Wednesday, November 01, 2006

What really matters....

Mercy Now appears to have supplanted Skeeter Joe (come on back bro!) as the cure for writer's block for now. A great point is raised; if we concentrate on work, don't we simultaneously choose that which does not matter over the real relationships which do?

And so a corrollary axiom comes up; we derive most joy not from activities for which we get paid, but rather from activities we perform gratis. In the same way, God receives His glory in great part for something He did gratis, didn't He?

What a nice turn as well; gratis, of course, comes from the root word gratia, and we celebrated the dawn of sola gratia last night. Not a bad deal at all.

Especially since nobody came by our house last night and the ice cream bars are all ours!

6 comments:

Skeeter said...

I have to say I really didn't like what Mercy Now said. If we travel down that road too far, we'll end up condemning people who follow God's leading into careers that happen to have good incomes. One must be careful to discern whether it is God or the church calling someone to a certain career. A lot of people I think end up in ministry they aren't suited for because of peer pressure like this: "if you make good money, that's proof you don't have a servant's heart," or, "if you have a secular career, you are not under the lordship of Christ." God is the one that gives gifts and talents and personality, and who orchestrates one's life journey. Together these will point someone to a career that fits them like a glove, and blessed is the one who actually gets an opportunity to do it. If God has crafted a person into a magnificent stock broker, or a fantastic lawyer, who is their brother to condemn them for it? (See Romans 14:1-4) I wonder how many people turn down such opportunites when God brings them to them because of churchy false guilt.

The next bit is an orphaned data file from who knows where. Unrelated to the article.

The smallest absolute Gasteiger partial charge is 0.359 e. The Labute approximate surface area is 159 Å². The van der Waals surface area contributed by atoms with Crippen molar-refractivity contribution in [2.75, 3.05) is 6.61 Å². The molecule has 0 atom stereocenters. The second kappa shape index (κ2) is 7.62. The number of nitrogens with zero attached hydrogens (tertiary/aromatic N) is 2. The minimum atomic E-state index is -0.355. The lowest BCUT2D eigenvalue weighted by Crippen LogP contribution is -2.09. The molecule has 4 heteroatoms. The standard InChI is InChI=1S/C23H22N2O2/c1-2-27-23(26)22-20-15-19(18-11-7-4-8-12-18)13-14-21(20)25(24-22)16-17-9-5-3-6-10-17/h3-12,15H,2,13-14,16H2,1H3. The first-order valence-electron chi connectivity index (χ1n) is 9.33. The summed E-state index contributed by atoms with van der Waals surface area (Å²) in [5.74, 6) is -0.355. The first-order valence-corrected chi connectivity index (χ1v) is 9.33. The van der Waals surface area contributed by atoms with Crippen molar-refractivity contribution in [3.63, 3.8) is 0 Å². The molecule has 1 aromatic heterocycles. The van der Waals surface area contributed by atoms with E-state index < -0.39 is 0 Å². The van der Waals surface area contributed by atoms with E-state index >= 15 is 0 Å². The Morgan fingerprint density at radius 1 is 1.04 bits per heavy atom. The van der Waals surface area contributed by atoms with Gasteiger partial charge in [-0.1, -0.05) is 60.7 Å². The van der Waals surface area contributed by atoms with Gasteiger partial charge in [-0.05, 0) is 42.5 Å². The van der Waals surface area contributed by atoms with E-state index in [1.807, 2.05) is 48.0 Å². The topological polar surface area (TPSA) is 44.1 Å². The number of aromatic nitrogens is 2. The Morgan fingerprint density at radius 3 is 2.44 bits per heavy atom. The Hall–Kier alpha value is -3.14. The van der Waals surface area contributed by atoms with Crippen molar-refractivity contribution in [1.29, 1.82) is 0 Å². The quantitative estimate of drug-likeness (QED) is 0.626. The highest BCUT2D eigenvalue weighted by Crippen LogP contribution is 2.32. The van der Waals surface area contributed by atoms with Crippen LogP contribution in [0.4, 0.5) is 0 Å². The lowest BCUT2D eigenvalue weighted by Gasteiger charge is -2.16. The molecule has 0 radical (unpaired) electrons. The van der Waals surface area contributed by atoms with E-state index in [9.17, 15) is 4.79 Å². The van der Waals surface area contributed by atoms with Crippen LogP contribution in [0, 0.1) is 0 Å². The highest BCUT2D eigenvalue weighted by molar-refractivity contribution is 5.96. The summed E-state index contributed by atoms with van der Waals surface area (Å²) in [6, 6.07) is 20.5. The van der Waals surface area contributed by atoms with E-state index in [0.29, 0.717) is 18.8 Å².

Bike Bubba said...

Hmmm...I've never actually seen a "churchy guilt" applied to those who are in good professions. (may I never!) Can't deny that you might have seen it, though.

What I've seen more often is good men & women pushing out the eternal for the sake of getting their next promotion in their career. What about you, Mercy?

Skeeter said...

I'm certainly not denying that there are lots of people who get caught up in loving the world. All I'm saying is that there is not a perfect correlation between having a "good job" and worldliness.

Mercy Now said...

My intent may not have come out correctly w/ my words so here's further clarification. To work 80 hours a week for the sake of worldly gain is not ideal. To work in a profession for the sake of God is not the same.

We should strive to work in a profession where our passion is, the very desire that God gives us. Athletes run and do sports professionally and scientists do research, etc, nothing wrong w/ these. The danger is when someone loves his passion so much that he doesn't balance it w/ other things in life like building relationships, serving the needy/poor, helping the widows, looking after the orphans.

One can argue that working 80 hours a week will have a bigger paycheck which will allow one to contribute more financially. Even if one has a passion to work 100 hours a week, then doesn't it become a bit selfish to do so and forsake other responsibilities that are commanded of us?

Skeeter said...

Thanks for clarifying. I agree with you, and I can see that in what you wrote. At the same time, though, I'll insist that we shouldn't be confident we can judge the choices other people make so easily. It takes really knowing the person's individual situation, superficial appearances can be deceiving. One can just as easily get too busy building relationships, serving the needy and poor, helping widows, and looking after orphans. It comes down to finding a good definition for busy, and I'd suggest that it is working to please someone other than God, be it yourself or other people. One person does a lot of ministry to look good at church, and another is a professional athlete who has a rigorous training regimen out of a conviction to be a steward of the gifts God gave him. They both put in the same amount of time in the week, but which do you think pleases God with their work? I get the feeling from what you've written that you'd sooner praise the first than the second.

Bike Bubba said...

Interesting choice of example, Joe. It actually turns out that once a rigorous training regimen gets past a certain point, one's athletic skills are degraded.

You're now the cure for writer's block again! :^)